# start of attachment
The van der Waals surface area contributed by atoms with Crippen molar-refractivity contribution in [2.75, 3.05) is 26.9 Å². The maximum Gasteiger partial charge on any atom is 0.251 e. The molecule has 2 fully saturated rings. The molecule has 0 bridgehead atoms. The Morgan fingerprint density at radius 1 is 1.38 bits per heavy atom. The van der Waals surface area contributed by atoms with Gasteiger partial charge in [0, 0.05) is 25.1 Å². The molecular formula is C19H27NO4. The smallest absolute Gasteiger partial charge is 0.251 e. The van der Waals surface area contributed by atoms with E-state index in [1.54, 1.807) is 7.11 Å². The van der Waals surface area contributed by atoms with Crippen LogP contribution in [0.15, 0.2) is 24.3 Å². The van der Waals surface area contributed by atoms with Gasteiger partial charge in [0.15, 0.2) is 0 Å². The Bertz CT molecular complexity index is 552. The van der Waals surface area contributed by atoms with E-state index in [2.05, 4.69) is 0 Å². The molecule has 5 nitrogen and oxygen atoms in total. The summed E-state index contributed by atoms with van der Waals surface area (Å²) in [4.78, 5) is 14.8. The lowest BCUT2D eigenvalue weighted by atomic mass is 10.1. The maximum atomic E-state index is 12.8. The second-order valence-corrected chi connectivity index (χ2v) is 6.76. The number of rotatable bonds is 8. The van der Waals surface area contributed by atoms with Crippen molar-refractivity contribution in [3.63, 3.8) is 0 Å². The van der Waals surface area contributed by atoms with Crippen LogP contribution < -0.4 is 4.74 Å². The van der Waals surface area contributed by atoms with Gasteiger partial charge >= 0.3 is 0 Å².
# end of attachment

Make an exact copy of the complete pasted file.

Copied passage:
The van der Waals surface area contributed by atoms with Crippen molar-refractivity contribution in [2.75, 3.05) is 26.9 Å². The maximum Gasteiger partial charge on any atom is 0.251 e. The molecule has 2 fully saturated rings. The molecule has 0 bridgehead atoms. The Morgan fingerprint density at radius 1 is 1.38 bits per heavy atom. The van der Waals surface area contributed by atoms with Gasteiger partial charge in [0, 0.05) is 25.1 Å². The molecular formula is C19H27NO4. The smallest absolute Gasteiger partial charge is 0.251 e. The van der Waals surface area contributed by atoms with E-state index in [1.54, 1.807) is 7.11 Å². The van der Waals surface area contributed by atoms with Crippen LogP contribution in [0.15, 0.2) is 24.3 Å². The van der Waals surface area contributed by atoms with Gasteiger partial charge in [0.15, 0.2) is 0 Å². The Bertz CT molecular complexity index is 552. The van der Waals surface area contributed by atoms with E-state index in [2.05, 4.69) is 0 Å². The molecule has 5 nitrogen and oxygen atoms in total. The summed E-state index contributed by atoms with van der Waals surface area (Å²) in [4.78, 5) is 14.8. The lowest BCUT2D eigenvalue weighted by atomic mass is 10.1. The maximum atomic E-state index is 12.8. The second-order valence-corrected chi connectivity index (χ2v) is 6.76. The number of rotatable bonds is 8. The van der Waals surface area contributed by atoms with Crippen molar-refractivity contribution in [3.63, 3.8) is 0 Å². The van der Waals surface area contributed by atoms with Crippen LogP contribution < -0.4 is 4.74 Å². The van der Waals surface area contributed by atoms with Gasteiger partial charge >= 0.3 is 0 Å².